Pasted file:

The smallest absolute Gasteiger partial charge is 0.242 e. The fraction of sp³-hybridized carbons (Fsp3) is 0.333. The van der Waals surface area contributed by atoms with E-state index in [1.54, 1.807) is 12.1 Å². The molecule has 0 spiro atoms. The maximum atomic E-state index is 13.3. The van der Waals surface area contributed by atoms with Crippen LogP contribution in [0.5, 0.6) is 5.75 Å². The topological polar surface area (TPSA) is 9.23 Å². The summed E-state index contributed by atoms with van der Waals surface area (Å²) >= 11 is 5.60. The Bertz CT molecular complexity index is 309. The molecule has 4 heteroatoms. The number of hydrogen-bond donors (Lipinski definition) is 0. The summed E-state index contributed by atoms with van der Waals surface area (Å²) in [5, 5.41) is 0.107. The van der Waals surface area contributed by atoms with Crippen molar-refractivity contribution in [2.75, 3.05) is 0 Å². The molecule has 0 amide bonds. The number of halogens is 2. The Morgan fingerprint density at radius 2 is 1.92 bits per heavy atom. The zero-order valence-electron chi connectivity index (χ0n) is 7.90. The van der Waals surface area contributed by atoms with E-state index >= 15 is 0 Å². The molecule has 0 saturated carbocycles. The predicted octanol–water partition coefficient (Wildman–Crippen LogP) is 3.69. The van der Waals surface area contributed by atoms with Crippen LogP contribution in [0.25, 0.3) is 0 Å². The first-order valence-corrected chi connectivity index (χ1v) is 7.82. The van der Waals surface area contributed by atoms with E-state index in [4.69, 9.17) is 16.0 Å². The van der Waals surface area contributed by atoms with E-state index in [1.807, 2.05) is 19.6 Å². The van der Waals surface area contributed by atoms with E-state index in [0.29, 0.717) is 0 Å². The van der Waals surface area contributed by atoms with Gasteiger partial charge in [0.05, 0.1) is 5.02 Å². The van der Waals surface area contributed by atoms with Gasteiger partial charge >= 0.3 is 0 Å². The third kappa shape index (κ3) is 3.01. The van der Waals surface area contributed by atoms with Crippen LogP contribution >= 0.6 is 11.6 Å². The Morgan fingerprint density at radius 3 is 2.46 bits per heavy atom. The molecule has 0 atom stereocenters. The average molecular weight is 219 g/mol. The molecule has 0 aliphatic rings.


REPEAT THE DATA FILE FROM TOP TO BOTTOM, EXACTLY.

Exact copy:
The smallest absolute Gasteiger partial charge is 0.242 e. The fraction of sp³-hybridized carbons (Fsp3) is 0.333. The van der Waals surface area contributed by atoms with E-state index in [1.54, 1.807) is 12.1 Å². The molecule has 0 spiro atoms. The maximum atomic E-state index is 13.3. The van der Waals surface area contributed by atoms with Crippen LogP contribution in [0.5, 0.6) is 5.75 Å². The topological polar surface area (TPSA) is 9.23 Å². The summed E-state index contributed by atoms with van der Waals surface area (Å²) >= 11 is 5.60. The Bertz CT molecular complexity index is 309. The molecule has 4 heteroatoms. The number of hydrogen-bond donors (Lipinski definition) is 0. The summed E-state index contributed by atoms with van der Waals surface area (Å²) in [5, 5.41) is 0.107. The van der Waals surface area contributed by atoms with Crippen molar-refractivity contribution in [2.75, 3.05) is 0 Å². The molecule has 0 amide bonds. The number of halogens is 2. The Morgan fingerprint density at radius 2 is 1.92 bits per heavy atom. The zero-order valence-electron chi connectivity index (χ0n) is 7.90. The van der Waals surface area contributed by atoms with E-state index >= 15 is 0 Å². The molecule has 0 saturated carbocycles. The predicted octanol–water partition coefficient (Wildman–Crippen LogP) is 3.69. The van der Waals surface area contributed by atoms with Crippen LogP contribution in [0.25, 0.3) is 0 Å². The first-order valence-corrected chi connectivity index (χ1v) is 7.82. The van der Waals surface area contributed by atoms with E-state index in [4.69, 9.17) is 16.0 Å². The van der Waals surface area contributed by atoms with E-state index in [1.807, 2.05) is 19.6 Å². The van der Waals surface area contributed by atoms with E-state index in [0.29, 0.717) is 0 Å². The van der Waals surface area contributed by atoms with Gasteiger partial charge in [0.05, 0.1) is 5.02 Å². The van der Waals surface area contributed by atoms with Gasteiger partial charge >= 0.3 is 0 Å². The third kappa shape index (κ3) is 3.01. The van der Waals surface area contributed by atoms with Crippen LogP contribution >= 0.6 is 11.6 Å². The Morgan fingerprint density at radius 3 is 2.46 bits per heavy atom. The molecule has 0 atom stereocenters. The average molecular weight is 219 g/mol. The molecule has 0 aliphatic rings.